How a shift to organic growing gave a farmer a new, healthier lease on life

marines takingan

After years of being a conventional farmer, Marines Takingan has now become a veritable poster boy for organic farming.

Belonging to a family of farmers in Benguet, Takingan, like his parents and ancestors, relied heavily on chemical pesticides and commercial fertilizers to grow his crops.  In time, long-term exposure to the hazardous chemicals took a toll on Takingan’s health.  He suffered from a lung condition which forced him to slow down on his physical activities and eventually to close his business.  He was in dire straits financially, he recalls.

He didn’t lose hope, fortunately.  When he recovered, he learned organic farming.  Soon, he was using the new techniques to grow organic vegetables in a small farm close to his home.  He also resumed growing and selling cut flowers.

His farm now flourishes, equipped with greenhouses that makes farming less susceptible to weather conditions. He has learned to inter-crop too, that is, grow different kinds of crops that enabled him to offer different kinds vegetables all year round.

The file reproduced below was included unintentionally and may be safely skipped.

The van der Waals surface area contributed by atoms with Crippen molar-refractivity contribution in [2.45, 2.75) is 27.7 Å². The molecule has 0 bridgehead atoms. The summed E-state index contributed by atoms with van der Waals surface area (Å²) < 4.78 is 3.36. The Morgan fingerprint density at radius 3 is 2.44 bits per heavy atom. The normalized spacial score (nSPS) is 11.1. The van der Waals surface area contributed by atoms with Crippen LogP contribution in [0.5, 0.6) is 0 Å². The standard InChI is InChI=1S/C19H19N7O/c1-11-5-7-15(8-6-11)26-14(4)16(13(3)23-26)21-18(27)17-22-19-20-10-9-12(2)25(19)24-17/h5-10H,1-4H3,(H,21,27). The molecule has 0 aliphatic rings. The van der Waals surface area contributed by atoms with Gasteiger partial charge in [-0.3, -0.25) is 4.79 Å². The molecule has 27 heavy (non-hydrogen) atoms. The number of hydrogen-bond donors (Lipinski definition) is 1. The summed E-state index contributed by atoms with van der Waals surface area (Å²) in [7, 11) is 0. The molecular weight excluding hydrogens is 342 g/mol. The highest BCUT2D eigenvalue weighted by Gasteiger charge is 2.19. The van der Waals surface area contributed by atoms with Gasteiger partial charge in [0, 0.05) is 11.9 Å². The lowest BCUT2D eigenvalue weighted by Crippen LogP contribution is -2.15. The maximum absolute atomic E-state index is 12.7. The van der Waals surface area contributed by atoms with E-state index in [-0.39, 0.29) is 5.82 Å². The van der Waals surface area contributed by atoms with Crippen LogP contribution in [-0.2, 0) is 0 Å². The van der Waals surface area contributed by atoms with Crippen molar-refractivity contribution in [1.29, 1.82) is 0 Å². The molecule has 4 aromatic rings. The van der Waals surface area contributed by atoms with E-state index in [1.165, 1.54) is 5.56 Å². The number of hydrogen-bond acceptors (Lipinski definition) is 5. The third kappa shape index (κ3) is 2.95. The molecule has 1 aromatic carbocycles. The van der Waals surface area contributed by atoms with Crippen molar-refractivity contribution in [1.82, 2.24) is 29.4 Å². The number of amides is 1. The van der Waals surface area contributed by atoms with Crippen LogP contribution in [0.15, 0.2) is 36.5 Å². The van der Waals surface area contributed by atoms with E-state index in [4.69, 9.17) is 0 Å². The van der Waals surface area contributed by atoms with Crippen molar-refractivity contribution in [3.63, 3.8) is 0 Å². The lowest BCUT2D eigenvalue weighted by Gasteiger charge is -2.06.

In time, the organic farmer was able to build an extension to improve his greenhouses. He also purchased a motorcycle, a hand tractor, and a house in Central Baguio that he will soon rent out.

Takingan acknowledges the help of ECLOF, the Ecumenical Church Foundation, Inc., which has been extending to him micro finance loans since 2005.

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